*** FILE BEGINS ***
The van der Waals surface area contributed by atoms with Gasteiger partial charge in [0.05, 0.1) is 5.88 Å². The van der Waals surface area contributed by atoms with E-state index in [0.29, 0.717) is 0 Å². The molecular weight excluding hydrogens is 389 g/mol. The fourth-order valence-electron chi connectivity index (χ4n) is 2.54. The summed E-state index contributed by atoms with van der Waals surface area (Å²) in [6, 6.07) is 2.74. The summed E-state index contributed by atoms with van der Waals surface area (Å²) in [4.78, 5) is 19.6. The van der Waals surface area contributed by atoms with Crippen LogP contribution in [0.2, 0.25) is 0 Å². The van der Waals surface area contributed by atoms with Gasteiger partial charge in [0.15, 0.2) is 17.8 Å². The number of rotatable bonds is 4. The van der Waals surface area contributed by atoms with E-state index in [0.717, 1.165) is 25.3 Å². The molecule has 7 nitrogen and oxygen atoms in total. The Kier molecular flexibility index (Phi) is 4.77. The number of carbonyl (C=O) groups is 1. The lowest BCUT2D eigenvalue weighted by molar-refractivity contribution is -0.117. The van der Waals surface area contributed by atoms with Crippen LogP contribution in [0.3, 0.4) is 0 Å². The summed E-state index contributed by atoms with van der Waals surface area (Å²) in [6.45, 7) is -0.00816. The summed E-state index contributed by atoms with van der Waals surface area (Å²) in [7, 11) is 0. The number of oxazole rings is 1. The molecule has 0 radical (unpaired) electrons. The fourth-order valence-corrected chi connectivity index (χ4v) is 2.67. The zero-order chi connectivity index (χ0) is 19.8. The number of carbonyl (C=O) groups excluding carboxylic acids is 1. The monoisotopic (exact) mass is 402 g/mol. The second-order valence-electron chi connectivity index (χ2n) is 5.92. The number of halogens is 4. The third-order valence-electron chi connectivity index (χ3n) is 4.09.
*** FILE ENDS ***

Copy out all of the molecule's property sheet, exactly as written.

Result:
The van der Waals surface area contributed by atoms with Gasteiger partial charge in [0.05, 0.1) is 5.88 Å². The van der Waals surface area contributed by atoms with E-state index in [0.29, 0.717) is 0 Å². The molecular weight excluding hydrogens is 389 g/mol. The fourth-order valence-electron chi connectivity index (χ4n) is 2.54. The summed E-state index contributed by atoms with van der Waals surface area (Å²) in [6, 6.07) is 2.74. The summed E-state index contributed by atoms with van der Waals surface area (Å²) in [4.78, 5) is 19.6. The van der Waals surface area contributed by atoms with Crippen LogP contribution in [0.2, 0.25) is 0 Å². The van der Waals surface area contributed by atoms with Gasteiger partial charge in [0.15, 0.2) is 17.8 Å². The number of rotatable bonds is 4. The van der Waals surface area contributed by atoms with E-state index in [0.717, 1.165) is 25.3 Å². The molecule has 7 nitrogen and oxygen atoms in total. The Kier molecular flexibility index (Phi) is 4.77. The number of carbonyl (C=O) groups is 1. The lowest BCUT2D eigenvalue weighted by molar-refractivity contribution is -0.117. The van der Waals surface area contributed by atoms with Crippen LogP contribution in [0.3, 0.4) is 0 Å². The summed E-state index contributed by atoms with van der Waals surface area (Å²) in [6.45, 7) is -0.00816. The summed E-state index contributed by atoms with van der Waals surface area (Å²) in [7, 11) is 0. The number of oxazole rings is 1. The molecule has 0 radical (unpaired) electrons. The fourth-order valence-corrected chi connectivity index (χ4v) is 2.67. The zero-order chi connectivity index (χ0) is 19.8. The number of carbonyl (C=O) groups excluding carboxylic acids is 1. The monoisotopic (exact) mass is 402 g/mol. The second-order valence-electron chi connectivity index (χ2n) is 5.92. The number of halogens is 4. The third-order valence-electron chi connectivity index (χ3n) is 4.09.